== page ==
I think the biggest qualification for this job is dedication and hard work. A lot of the time things don’t go according to plan, so you’ve really got to be adaptable and willing to put in what it takes. There have been nights when I’ve actually slept in the barn because it needed attention every two hours and it didn’t make sense for me to go home and come back. So I just pulled out an air mattress and spent the night in the barn.

Do you feel like your schooling has helped with your position, then?
I feel like my education has helped quite a bit for this job. I studied business operations and supply chain management and it’s helped me focus on making sure that things are running efficiently. It’s also helped me understand the importance of good record keeping and accounting. I’m certainly not an accountant, but it’s been very helpful to be able to run the books and be able to get a clear picture of what’s going on with the business. And I feel like that’s come from the education I received in business.

What do you enjoy about working for Bob?
I like the flexibility. I like being able to do things how I want to do them. And Bob’s very good about family. He pushes hard work all the time, he wants you to work hard. But he also understands the need to take care of your family and do things that you need to do personally. As long as the job’s getting done, I feel like Bob’s been very good about accommodating the other aspects of life.

Working closely with Bob on The Oil Barn has also showed me that he is a true innovator. He’s got innovation in his DNA. He’s very good at coming up with multiple solutions to a problem and if he’s not sure about something, he knows who to talk to. His network of people is large so there’s no shortage of accessible knowledge.

What are your thoughts on organic farming and were you familiar with organic farming before working for Bob?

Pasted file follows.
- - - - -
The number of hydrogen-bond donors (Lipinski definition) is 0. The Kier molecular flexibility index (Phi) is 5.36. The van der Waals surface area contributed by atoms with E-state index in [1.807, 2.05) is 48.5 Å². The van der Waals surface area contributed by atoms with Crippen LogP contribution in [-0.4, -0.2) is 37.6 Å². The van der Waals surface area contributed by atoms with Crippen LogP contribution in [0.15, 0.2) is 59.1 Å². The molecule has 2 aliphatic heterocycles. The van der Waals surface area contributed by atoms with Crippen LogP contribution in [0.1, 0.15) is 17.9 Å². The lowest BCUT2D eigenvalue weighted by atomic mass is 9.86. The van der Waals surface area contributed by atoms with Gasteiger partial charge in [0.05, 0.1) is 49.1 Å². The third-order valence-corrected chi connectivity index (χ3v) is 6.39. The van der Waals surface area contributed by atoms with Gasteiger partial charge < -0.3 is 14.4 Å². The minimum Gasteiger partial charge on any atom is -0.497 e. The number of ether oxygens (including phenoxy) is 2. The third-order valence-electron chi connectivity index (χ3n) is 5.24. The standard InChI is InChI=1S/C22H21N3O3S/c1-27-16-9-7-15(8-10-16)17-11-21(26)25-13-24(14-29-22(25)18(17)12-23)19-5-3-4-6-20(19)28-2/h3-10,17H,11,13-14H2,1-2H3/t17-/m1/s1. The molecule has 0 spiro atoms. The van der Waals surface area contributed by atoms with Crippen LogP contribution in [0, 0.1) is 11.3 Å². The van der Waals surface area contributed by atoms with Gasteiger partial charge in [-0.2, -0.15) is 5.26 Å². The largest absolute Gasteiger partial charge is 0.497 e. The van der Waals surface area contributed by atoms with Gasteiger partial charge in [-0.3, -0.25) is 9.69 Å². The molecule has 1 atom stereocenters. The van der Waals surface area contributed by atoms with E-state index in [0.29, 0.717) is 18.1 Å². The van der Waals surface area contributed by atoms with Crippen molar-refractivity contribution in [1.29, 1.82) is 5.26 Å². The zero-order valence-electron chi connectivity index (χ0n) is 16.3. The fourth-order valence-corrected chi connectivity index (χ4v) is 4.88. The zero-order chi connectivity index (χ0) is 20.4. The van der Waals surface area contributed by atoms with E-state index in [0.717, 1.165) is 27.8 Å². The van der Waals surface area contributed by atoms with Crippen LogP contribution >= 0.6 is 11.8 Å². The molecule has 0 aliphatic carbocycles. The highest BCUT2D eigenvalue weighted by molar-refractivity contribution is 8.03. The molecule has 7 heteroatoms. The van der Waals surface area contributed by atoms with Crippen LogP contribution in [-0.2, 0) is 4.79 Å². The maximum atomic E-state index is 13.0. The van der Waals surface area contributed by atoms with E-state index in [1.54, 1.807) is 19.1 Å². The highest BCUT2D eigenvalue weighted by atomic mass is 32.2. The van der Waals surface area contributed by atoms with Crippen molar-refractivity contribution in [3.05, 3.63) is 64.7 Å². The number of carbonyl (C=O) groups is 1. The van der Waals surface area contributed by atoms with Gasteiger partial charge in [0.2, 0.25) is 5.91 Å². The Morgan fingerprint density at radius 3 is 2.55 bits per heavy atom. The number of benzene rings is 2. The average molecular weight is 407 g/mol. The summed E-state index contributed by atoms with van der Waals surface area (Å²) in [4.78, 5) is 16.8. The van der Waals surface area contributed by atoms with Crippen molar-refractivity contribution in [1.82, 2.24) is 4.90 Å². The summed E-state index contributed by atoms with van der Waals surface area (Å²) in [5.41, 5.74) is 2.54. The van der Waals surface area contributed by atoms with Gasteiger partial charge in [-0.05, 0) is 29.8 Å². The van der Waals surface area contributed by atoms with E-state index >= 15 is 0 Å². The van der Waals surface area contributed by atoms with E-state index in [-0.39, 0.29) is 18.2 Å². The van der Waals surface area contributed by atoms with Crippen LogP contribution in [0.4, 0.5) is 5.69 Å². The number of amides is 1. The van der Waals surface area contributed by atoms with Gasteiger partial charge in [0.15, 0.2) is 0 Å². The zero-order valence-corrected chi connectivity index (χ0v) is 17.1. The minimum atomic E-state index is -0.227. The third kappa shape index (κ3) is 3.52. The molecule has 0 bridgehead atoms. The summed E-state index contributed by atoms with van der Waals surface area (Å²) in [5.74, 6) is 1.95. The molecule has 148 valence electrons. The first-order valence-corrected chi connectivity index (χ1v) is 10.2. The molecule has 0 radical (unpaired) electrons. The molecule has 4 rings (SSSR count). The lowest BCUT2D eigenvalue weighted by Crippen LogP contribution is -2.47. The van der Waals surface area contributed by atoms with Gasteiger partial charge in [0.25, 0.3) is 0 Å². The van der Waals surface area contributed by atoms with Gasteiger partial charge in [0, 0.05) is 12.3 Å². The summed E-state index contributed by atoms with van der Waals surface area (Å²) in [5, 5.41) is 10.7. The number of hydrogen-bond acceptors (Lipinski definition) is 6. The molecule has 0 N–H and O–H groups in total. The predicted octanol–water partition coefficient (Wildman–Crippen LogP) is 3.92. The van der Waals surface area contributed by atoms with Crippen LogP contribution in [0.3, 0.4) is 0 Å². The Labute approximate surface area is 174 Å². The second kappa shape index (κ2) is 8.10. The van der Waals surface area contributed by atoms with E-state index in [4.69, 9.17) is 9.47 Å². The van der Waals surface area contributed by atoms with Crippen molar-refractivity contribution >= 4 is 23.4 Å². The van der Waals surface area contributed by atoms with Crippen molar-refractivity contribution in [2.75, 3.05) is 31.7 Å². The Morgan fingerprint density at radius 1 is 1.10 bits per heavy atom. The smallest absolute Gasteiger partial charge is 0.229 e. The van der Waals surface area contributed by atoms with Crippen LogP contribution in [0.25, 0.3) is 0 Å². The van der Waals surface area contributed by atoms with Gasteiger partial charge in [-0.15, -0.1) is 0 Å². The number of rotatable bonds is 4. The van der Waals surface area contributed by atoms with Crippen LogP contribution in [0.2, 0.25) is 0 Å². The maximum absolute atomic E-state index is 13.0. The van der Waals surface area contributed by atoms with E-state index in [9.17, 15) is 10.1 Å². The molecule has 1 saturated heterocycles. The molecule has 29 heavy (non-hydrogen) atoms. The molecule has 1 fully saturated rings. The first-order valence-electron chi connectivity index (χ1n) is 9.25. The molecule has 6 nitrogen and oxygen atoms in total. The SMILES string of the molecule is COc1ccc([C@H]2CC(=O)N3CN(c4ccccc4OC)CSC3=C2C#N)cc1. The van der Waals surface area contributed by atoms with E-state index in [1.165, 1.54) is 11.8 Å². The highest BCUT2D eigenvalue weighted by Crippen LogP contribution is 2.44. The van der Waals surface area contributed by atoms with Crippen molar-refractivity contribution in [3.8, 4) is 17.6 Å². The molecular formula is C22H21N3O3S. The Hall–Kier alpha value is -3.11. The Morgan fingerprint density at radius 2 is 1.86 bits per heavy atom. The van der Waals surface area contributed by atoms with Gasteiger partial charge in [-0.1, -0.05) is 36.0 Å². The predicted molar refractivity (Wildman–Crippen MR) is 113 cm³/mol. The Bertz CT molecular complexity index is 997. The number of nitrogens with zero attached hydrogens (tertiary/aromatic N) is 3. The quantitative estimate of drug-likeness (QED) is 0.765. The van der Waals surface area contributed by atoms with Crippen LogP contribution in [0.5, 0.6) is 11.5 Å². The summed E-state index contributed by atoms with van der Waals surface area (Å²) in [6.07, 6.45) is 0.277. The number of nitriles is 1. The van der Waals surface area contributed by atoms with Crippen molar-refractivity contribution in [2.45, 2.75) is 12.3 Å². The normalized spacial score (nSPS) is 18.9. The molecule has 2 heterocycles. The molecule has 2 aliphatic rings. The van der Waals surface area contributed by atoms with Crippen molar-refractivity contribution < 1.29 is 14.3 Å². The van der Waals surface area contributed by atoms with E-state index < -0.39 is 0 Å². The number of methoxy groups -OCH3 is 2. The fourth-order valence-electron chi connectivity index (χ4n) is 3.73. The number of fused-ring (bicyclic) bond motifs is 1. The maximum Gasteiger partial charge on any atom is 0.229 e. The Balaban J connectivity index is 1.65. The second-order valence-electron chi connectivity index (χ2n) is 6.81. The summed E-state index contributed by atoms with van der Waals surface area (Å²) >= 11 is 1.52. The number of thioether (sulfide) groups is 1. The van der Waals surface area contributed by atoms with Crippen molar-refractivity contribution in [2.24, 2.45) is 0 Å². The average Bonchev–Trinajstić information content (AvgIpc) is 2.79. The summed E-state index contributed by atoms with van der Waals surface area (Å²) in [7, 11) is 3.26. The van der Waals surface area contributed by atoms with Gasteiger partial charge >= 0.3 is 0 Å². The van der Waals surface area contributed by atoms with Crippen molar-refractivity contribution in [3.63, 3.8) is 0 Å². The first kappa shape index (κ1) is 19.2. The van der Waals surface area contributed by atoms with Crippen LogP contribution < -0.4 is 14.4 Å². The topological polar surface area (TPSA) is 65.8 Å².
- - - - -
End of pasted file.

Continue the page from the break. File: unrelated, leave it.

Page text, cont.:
I knew a little bit about organics before starting out here but not that much. To me organics is about choice. There are a lot of people that feel safe knowing that their food is made without synthetically produced pesticides, herbicides, fertilizers or genetically engineered crops. If people want to consume those, in my opinion, that’s fine. But if people don’t want to, I believe they should be able to have an option not to. And I want to be able to provide that option to them. As far as my own personal opinion, I believe that organic food is safer. I feel comfortable eating it. I like the idea. But most of all it’s about choice to me.

Would you encourage your children to be organic farmers?
If they want to farm, absolutely! One thing I’ve learned about farming is you really have to love it. It can be very demanding. It can be very intense. So if they want to go into it, I would very much support them in that decision.

In conclusion, has working on an organic farm changed your perceptions about farming and food supply?
Yes, it sure has. Before I wasn’t so concerned about it. It didn’t seem to be that big of a deal to me. I hadn’t really given the food supply chain much thought. But since coming out here, I realized the vulnerability that exists in our supply chain. There really has to be a level of trust there because what we eat impacts us directly. So if we trust the supply chain that our food comes through then we know that we’re going to get exactly what we’re expecting.